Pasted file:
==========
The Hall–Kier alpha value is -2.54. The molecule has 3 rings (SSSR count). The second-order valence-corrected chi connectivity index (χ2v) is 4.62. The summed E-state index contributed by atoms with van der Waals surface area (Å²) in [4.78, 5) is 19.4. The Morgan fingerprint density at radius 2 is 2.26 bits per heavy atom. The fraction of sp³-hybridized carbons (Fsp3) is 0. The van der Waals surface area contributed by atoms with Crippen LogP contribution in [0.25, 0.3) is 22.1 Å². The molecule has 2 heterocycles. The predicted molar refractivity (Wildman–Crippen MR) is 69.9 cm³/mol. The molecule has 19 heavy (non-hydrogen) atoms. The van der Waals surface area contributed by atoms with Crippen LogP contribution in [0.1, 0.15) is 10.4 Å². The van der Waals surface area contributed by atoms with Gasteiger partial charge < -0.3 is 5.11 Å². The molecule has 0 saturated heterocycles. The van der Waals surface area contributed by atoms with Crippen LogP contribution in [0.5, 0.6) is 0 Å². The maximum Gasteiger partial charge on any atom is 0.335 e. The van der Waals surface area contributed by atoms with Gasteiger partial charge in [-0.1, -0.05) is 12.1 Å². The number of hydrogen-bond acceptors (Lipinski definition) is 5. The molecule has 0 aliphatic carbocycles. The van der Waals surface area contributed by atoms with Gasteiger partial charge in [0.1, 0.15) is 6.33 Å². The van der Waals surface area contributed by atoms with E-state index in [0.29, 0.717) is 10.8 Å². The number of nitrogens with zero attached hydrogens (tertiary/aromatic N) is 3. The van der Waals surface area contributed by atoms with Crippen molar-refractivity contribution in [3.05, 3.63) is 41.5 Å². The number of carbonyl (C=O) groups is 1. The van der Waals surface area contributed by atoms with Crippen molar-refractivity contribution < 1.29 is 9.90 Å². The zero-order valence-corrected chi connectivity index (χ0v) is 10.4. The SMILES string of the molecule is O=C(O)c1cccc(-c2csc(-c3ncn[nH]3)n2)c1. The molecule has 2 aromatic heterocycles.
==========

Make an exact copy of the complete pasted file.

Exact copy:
The Hall–Kier alpha value is -2.54. The molecule has 3 rings (SSSR count). The second-order valence-corrected chi connectivity index (χ2v) is 4.62. The summed E-state index contributed by atoms with van der Waals surface area (Å²) in [4.78, 5) is 19.4. The Morgan fingerprint density at radius 2 is 2.26 bits per heavy atom. The fraction of sp³-hybridized carbons (Fsp3) is 0. The van der Waals surface area contributed by atoms with Crippen LogP contribution in [0.25, 0.3) is 22.1 Å². The molecule has 2 heterocycles. The predicted molar refractivity (Wildman–Crippen MR) is 69.9 cm³/mol. The molecule has 19 heavy (non-hydrogen) atoms. The van der Waals surface area contributed by atoms with Crippen LogP contribution in [0.1, 0.15) is 10.4 Å². The van der Waals surface area contributed by atoms with Gasteiger partial charge < -0.3 is 5.11 Å². The molecule has 0 saturated heterocycles. The van der Waals surface area contributed by atoms with Crippen LogP contribution in [0.5, 0.6) is 0 Å². The maximum Gasteiger partial charge on any atom is 0.335 e. The van der Waals surface area contributed by atoms with Gasteiger partial charge in [-0.1, -0.05) is 12.1 Å². The number of hydrogen-bond acceptors (Lipinski definition) is 5. The molecule has 0 aliphatic carbocycles. The van der Waals surface area contributed by atoms with Gasteiger partial charge in [0.1, 0.15) is 6.33 Å². The van der Waals surface area contributed by atoms with E-state index in [0.29, 0.717) is 10.8 Å². The number of nitrogens with zero attached hydrogens (tertiary/aromatic N) is 3. The van der Waals surface area contributed by atoms with Crippen molar-refractivity contribution in [3.05, 3.63) is 41.5 Å². The number of carbonyl (C=O) groups is 1. The van der Waals surface area contributed by atoms with Crippen molar-refractivity contribution < 1.29 is 9.90 Å². The zero-order valence-corrected chi connectivity index (χ0v) is 10.4. The SMILES string of the molecule is O=C(O)c1cccc(-c2csc(-c3ncn[nH]3)n2)c1. The molecule has 2 aromatic heterocycles.